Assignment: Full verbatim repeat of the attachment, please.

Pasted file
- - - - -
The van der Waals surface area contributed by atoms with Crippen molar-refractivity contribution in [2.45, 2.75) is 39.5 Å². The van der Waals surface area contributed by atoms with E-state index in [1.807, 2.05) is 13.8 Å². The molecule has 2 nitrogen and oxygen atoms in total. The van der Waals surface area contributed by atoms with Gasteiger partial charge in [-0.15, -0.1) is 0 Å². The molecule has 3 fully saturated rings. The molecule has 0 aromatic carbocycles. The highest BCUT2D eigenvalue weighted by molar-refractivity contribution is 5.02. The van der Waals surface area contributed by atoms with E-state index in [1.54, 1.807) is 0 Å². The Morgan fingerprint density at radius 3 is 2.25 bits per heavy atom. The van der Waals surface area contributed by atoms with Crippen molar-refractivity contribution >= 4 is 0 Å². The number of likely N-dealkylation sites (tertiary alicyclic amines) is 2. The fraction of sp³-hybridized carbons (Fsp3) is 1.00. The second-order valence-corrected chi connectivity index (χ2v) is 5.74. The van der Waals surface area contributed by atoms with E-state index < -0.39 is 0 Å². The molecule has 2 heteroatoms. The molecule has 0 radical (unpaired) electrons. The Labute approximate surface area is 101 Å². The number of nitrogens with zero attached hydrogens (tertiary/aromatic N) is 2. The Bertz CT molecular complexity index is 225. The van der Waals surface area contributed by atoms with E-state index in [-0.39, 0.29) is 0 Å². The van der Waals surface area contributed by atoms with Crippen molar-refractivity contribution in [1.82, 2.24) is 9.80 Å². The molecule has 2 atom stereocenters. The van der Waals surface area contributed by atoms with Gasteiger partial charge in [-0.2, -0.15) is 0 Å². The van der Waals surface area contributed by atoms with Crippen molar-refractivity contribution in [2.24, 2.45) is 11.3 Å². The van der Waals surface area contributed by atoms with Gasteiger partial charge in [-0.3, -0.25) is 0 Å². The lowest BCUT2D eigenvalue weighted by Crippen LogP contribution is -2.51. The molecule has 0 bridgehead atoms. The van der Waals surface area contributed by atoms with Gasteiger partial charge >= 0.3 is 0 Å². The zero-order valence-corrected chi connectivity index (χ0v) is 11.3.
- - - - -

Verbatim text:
The van der Waals surface area contributed by atoms with Crippen molar-refractivity contribution in [2.45, 2.75) is 39.5 Å². The van der Waals surface area contributed by atoms with E-state index in [1.807, 2.05) is 13.8 Å². The molecule has 2 nitrogen and oxygen atoms in total. The van der Waals surface area contributed by atoms with Gasteiger partial charge in [-0.15, -0.1) is 0 Å². The molecule has 3 fully saturated rings. The molecule has 0 aromatic carbocycles. The highest BCUT2D eigenvalue weighted by molar-refractivity contribution is 5.02. The van der Waals surface area contributed by atoms with E-state index in [1.54, 1.807) is 0 Å². The Morgan fingerprint density at radius 3 is 2.25 bits per heavy atom. The van der Waals surface area contributed by atoms with Crippen molar-refractivity contribution >= 4 is 0 Å². The number of likely N-dealkylation sites (tertiary alicyclic amines) is 2. The fraction of sp³-hybridized carbons (Fsp3) is 1.00. The second-order valence-corrected chi connectivity index (χ2v) is 5.74. The van der Waals surface area contributed by atoms with E-state index < -0.39 is 0 Å². The molecule has 2 heteroatoms. The molecule has 0 radical (unpaired) electrons. The Labute approximate surface area is 101 Å². The number of nitrogens with zero attached hydrogens (tertiary/aromatic N) is 2. The Bertz CT molecular complexity index is 225. The van der Waals surface area contributed by atoms with E-state index in [-0.39, 0.29) is 0 Å². The van der Waals surface area contributed by atoms with Crippen molar-refractivity contribution in [1.82, 2.24) is 9.80 Å². The molecule has 2 atom stereocenters. The van der Waals surface area contributed by atoms with Gasteiger partial charge in [-0.2, -0.15) is 0 Å². The van der Waals surface area contributed by atoms with Crippen molar-refractivity contribution in [2.24, 2.45) is 11.3 Å². The van der Waals surface area contributed by atoms with Gasteiger partial charge in [-0.3, -0.25) is 0 Å². The lowest BCUT2D eigenvalue weighted by Crippen LogP contribution is -2.51. The molecule has 0 bridgehead atoms. The van der Waals surface area contributed by atoms with Gasteiger partial charge >= 0.3 is 0 Å². The zero-order valence-corrected chi connectivity index (χ0v) is 11.3.